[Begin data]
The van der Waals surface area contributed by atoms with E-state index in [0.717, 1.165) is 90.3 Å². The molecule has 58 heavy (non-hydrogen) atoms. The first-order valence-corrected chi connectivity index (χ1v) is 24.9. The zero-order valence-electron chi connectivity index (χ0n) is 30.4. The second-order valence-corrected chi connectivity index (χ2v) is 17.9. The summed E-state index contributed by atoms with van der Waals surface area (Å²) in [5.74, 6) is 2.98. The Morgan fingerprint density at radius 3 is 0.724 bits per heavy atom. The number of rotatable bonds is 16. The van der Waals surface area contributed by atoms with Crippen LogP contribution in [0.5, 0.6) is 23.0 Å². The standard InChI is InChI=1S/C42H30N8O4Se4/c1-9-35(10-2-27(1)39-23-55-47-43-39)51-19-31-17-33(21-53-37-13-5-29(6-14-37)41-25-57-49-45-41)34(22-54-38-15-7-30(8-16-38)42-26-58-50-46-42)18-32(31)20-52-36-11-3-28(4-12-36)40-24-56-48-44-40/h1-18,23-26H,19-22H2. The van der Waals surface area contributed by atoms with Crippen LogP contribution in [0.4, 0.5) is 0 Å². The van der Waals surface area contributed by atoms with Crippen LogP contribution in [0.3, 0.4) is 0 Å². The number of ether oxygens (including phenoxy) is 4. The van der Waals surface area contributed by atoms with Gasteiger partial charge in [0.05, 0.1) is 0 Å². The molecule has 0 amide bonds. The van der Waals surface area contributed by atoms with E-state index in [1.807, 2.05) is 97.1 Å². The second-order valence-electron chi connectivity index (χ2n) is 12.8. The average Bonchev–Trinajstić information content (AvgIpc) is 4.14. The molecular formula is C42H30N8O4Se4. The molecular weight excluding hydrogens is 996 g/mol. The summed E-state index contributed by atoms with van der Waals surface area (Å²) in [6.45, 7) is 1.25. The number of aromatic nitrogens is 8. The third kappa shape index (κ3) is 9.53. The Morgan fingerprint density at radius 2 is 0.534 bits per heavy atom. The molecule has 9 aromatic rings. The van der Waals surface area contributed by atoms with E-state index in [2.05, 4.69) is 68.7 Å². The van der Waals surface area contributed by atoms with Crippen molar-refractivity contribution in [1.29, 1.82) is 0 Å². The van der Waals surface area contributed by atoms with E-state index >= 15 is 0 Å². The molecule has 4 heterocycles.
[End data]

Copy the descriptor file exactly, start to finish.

The van der Waals surface area contributed by atoms with E-state index in [0.717, 1.165) is 90.3 Å². The molecule has 58 heavy (non-hydrogen) atoms. The first-order valence-corrected chi connectivity index (χ1v) is 24.9. The zero-order valence-electron chi connectivity index (χ0n) is 30.4. The second-order valence-corrected chi connectivity index (χ2v) is 17.9. The summed E-state index contributed by atoms with van der Waals surface area (Å²) in [5.74, 6) is 2.98. The Morgan fingerprint density at radius 3 is 0.724 bits per heavy atom. The number of rotatable bonds is 16. The van der Waals surface area contributed by atoms with Crippen LogP contribution in [0.5, 0.6) is 23.0 Å². The standard InChI is InChI=1S/C42H30N8O4Se4/c1-9-35(10-2-27(1)39-23-55-47-43-39)51-19-31-17-33(21-53-37-13-5-29(6-14-37)41-25-57-49-45-41)34(22-54-38-15-7-30(8-16-38)42-26-58-50-46-42)18-32(31)20-52-36-11-3-28(4-12-36)40-24-56-48-44-40/h1-18,23-26H,19-22H2. The van der Waals surface area contributed by atoms with Crippen LogP contribution in [0.4, 0.5) is 0 Å². The van der Waals surface area contributed by atoms with Crippen LogP contribution in [0.3, 0.4) is 0 Å². The number of ether oxygens (including phenoxy) is 4. The van der Waals surface area contributed by atoms with Gasteiger partial charge in [0.05, 0.1) is 0 Å². The molecule has 0 amide bonds. The van der Waals surface area contributed by atoms with E-state index in [1.807, 2.05) is 97.1 Å². The second-order valence-electron chi connectivity index (χ2n) is 12.8. The average Bonchev–Trinajstić information content (AvgIpc) is 4.14. The molecular formula is C42H30N8O4Se4. The molecular weight excluding hydrogens is 996 g/mol. The summed E-state index contributed by atoms with van der Waals surface area (Å²) in [6.45, 7) is 1.25. The number of aromatic nitrogens is 8. The third kappa shape index (κ3) is 9.53. The Morgan fingerprint density at radius 2 is 0.534 bits per heavy atom. The molecule has 9 aromatic rings. The van der Waals surface area contributed by atoms with E-state index in [2.05, 4.69) is 68.7 Å². The van der Waals surface area contributed by atoms with Crippen molar-refractivity contribution in [1.29, 1.82) is 0 Å². The van der Waals surface area contributed by atoms with E-state index >= 15 is 0 Å². The molecule has 4 heterocycles.